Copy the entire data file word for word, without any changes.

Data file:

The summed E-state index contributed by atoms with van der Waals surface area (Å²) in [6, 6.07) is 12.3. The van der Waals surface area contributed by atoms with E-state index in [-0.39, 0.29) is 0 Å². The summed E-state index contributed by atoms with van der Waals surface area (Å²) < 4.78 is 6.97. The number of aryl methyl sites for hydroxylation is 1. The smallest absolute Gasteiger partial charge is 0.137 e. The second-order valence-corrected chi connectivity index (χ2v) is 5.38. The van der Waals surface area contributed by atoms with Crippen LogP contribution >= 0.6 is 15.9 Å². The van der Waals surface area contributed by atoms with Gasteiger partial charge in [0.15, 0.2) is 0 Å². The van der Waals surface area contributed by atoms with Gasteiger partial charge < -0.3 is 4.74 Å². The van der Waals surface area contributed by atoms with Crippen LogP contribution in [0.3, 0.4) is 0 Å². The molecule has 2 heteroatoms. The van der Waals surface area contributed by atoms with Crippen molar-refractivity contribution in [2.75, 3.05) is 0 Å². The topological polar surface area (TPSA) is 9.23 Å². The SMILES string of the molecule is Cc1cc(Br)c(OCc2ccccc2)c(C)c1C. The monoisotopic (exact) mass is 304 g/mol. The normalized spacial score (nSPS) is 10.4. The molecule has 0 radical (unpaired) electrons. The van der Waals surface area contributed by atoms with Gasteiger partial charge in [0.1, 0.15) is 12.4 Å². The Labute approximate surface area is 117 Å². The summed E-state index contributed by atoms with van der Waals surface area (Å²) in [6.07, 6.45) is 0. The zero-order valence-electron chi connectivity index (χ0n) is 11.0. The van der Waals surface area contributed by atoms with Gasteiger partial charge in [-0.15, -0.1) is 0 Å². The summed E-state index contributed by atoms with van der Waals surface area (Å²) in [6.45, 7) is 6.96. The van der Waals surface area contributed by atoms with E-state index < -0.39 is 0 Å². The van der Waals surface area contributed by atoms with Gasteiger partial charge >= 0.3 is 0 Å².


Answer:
The summed E-state index contributed by atoms with van der Waals surface area (Å²) in [6, 6.07) is 12.3. The van der Waals surface area contributed by atoms with E-state index in [-0.39, 0.29) is 0 Å². The summed E-state index contributed by atoms with van der Waals surface area (Å²) < 4.78 is 6.97. The number of aryl methyl sites for hydroxylation is 1. The smallest absolute Gasteiger partial charge is 0.137 e. The second-order valence-corrected chi connectivity index (χ2v) is 5.38. The van der Waals surface area contributed by atoms with Crippen LogP contribution >= 0.6 is 15.9 Å². The van der Waals surface area contributed by atoms with Gasteiger partial charge in [0.15, 0.2) is 0 Å². The van der Waals surface area contributed by atoms with Gasteiger partial charge < -0.3 is 4.74 Å². The van der Waals surface area contributed by atoms with Crippen LogP contribution in [0.3, 0.4) is 0 Å². The molecule has 2 heteroatoms. The van der Waals surface area contributed by atoms with Crippen molar-refractivity contribution in [2.75, 3.05) is 0 Å². The topological polar surface area (TPSA) is 9.23 Å². The SMILES string of the molecule is Cc1cc(Br)c(OCc2ccccc2)c(C)c1C. The monoisotopic (exact) mass is 304 g/mol. The normalized spacial score (nSPS) is 10.4. The molecule has 0 radical (unpaired) electrons. The van der Waals surface area contributed by atoms with Gasteiger partial charge in [0.1, 0.15) is 12.4 Å². The Labute approximate surface area is 117 Å². The summed E-state index contributed by atoms with van der Waals surface area (Å²) in [6.07, 6.45) is 0. The zero-order valence-electron chi connectivity index (χ0n) is 11.0. The van der Waals surface area contributed by atoms with Gasteiger partial charge in [-0.15, -0.1) is 0 Å². The summed E-state index contributed by atoms with van der Waals surface area (Å²) in [6.45, 7) is 6.96. The van der Waals surface area contributed by atoms with E-state index < -0.39 is 0 Å². The van der Waals surface area contributed by atoms with Gasteiger partial charge >= 0.3 is 0 Å².